Wendel on the Web is WKYC reporter/producer Kim Wendel's "take" and commentary on the news of the day
I have always thought that the Midwest was the hot spot when it came to tornadoes, given the fact that the movie "The Wizard of Oz" was set in Kansas and the movie "Twister" was set in the Midwest.
But new analysis out of Washington D.C. shows that Florida and the southeast are more vulnerable to "killer twisters."
The Associated Press reports that, although Oklahoma and Kansas may have the reputation as tornado hot spots, Florida leads the country in deaths calculated per mile a tornado races along the ground, followed by Tennessee, North Carolina, Ohio and Alabama.
Apparently, the Heart of Dixie is where more people die from tornadoes than anywhere else in the world, the AP reported, and that Florida tornadoes aren't plentiful or strong, but the state leads the nation in so many factors that add to the danger, especially vulnerable populations of people in mobile homes, the elderly, and the poor.
I can attest to the population calculation as Florida has a lot of retirees and snowbirds and I can also attest that there is a plethora of mobile homes in the Sunshine State. In fact, in some areas of Florida, mobile homes outnumber regular homes.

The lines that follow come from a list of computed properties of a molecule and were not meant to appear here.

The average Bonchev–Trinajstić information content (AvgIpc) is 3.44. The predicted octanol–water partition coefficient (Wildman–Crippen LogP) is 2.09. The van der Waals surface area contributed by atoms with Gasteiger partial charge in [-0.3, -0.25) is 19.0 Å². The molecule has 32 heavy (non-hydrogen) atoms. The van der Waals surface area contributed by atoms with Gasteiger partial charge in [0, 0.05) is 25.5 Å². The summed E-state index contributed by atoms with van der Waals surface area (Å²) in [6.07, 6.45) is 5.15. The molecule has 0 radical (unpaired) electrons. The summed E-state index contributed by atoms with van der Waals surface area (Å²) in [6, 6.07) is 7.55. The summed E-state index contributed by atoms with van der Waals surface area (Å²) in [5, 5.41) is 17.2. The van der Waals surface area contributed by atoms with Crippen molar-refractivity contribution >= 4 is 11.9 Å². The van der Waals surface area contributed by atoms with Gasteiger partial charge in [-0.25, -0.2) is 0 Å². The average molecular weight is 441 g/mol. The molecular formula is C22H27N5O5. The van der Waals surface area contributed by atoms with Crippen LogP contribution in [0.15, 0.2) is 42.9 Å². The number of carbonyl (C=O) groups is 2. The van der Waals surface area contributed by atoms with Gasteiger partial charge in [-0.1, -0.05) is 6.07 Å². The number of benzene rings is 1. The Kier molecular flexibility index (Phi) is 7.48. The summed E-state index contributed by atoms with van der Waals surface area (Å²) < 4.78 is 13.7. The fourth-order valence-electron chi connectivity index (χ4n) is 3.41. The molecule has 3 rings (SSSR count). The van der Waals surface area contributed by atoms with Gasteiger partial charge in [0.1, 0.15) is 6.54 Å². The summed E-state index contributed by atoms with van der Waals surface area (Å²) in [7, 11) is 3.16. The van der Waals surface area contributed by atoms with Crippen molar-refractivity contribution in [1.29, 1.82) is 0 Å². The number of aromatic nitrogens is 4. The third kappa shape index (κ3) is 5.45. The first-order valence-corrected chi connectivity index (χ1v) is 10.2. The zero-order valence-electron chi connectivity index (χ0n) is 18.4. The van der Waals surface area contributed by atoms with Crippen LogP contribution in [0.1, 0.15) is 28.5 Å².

Who can forget the March 28, 2010 Brevard County tornado? Or the 1998 tornado in Kissimmee?
Of course, I also noticed that, after Florida, Ohio and Alabama were fourth and fifth in the path of tornadoes.
Now, a Florida friend of mine was born and raised in Ohio and his favorite college team is Alabama. That would put him in the "line of fire" in three out of the top five tornado hot spots at any given time, since he does attend football games in Tuscaloosa. He always was a daring individual, now able to handle "tilapia tragedies" with ease.
But I digress.
Wherever you are this weekend, everyone stay safe. After all, we would miss you if you weren't around any more.